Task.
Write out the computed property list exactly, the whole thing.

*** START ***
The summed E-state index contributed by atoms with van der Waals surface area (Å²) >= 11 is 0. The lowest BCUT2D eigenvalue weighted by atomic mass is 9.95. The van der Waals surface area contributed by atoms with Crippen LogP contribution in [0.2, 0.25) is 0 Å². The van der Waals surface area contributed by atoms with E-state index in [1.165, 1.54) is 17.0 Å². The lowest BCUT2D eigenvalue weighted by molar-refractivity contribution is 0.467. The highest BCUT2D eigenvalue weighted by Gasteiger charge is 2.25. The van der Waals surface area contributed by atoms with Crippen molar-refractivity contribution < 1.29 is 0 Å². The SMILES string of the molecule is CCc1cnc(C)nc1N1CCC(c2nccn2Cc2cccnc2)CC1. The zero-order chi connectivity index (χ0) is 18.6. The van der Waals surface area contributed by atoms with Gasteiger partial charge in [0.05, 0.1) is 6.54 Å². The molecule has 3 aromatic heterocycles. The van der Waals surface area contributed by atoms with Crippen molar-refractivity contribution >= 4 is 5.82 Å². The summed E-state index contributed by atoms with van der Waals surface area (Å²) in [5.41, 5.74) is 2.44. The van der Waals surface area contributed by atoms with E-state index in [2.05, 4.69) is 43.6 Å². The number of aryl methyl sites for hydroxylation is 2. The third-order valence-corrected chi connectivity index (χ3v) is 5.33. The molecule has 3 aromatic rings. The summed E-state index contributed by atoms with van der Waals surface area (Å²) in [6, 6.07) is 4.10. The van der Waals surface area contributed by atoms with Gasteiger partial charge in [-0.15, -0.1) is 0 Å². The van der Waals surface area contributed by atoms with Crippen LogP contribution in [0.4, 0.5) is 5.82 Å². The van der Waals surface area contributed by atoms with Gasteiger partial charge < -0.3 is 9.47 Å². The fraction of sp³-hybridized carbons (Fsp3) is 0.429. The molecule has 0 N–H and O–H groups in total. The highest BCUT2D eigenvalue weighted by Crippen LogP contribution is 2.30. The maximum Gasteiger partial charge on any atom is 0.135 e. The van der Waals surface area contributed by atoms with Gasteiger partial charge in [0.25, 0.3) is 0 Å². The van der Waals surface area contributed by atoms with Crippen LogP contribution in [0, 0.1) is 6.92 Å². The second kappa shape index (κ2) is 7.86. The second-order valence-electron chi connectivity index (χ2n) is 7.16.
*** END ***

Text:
The summed E-state index contributed by atoms with van der Waals surface area (Å²) >= 11 is 0. The lowest BCUT2D eigenvalue weighted by atomic mass is 9.95. The van der Waals surface area contributed by atoms with Crippen LogP contribution in [0.2, 0.25) is 0 Å². The van der Waals surface area contributed by atoms with E-state index in [1.165, 1.54) is 17.0 Å². The lowest BCUT2D eigenvalue weighted by molar-refractivity contribution is 0.467. The highest BCUT2D eigenvalue weighted by Gasteiger charge is 2.25. The van der Waals surface area contributed by atoms with Crippen molar-refractivity contribution < 1.29 is 0 Å². The SMILES string of the molecule is CCc1cnc(C)nc1N1CCC(c2nccn2Cc2cccnc2)CC1. The zero-order chi connectivity index (χ0) is 18.6. The van der Waals surface area contributed by atoms with Gasteiger partial charge in [0.05, 0.1) is 6.54 Å². The molecule has 3 aromatic heterocycles. The van der Waals surface area contributed by atoms with Crippen molar-refractivity contribution >= 4 is 5.82 Å². The summed E-state index contributed by atoms with van der Waals surface area (Å²) in [5.41, 5.74) is 2.44. The van der Waals surface area contributed by atoms with E-state index in [2.05, 4.69) is 43.6 Å². The number of aryl methyl sites for hydroxylation is 2. The third-order valence-corrected chi connectivity index (χ3v) is 5.33. The molecule has 3 aromatic rings. The summed E-state index contributed by atoms with van der Waals surface area (Å²) in [6, 6.07) is 4.10. The van der Waals surface area contributed by atoms with Gasteiger partial charge in [-0.15, -0.1) is 0 Å². The van der Waals surface area contributed by atoms with Crippen LogP contribution in [0.4, 0.5) is 5.82 Å². The van der Waals surface area contributed by atoms with Gasteiger partial charge < -0.3 is 9.47 Å². The fraction of sp³-hybridized carbons (Fsp3) is 0.429. The molecule has 0 N–H and O–H groups in total. The highest BCUT2D eigenvalue weighted by Crippen LogP contribution is 2.30. The maximum Gasteiger partial charge on any atom is 0.135 e. The van der Waals surface area contributed by atoms with Gasteiger partial charge in [0.25, 0.3) is 0 Å². The van der Waals surface area contributed by atoms with Crippen LogP contribution in [0, 0.1) is 6.92 Å². The second kappa shape index (κ2) is 7.86. The second-order valence-electron chi connectivity index (χ2n) is 7.16.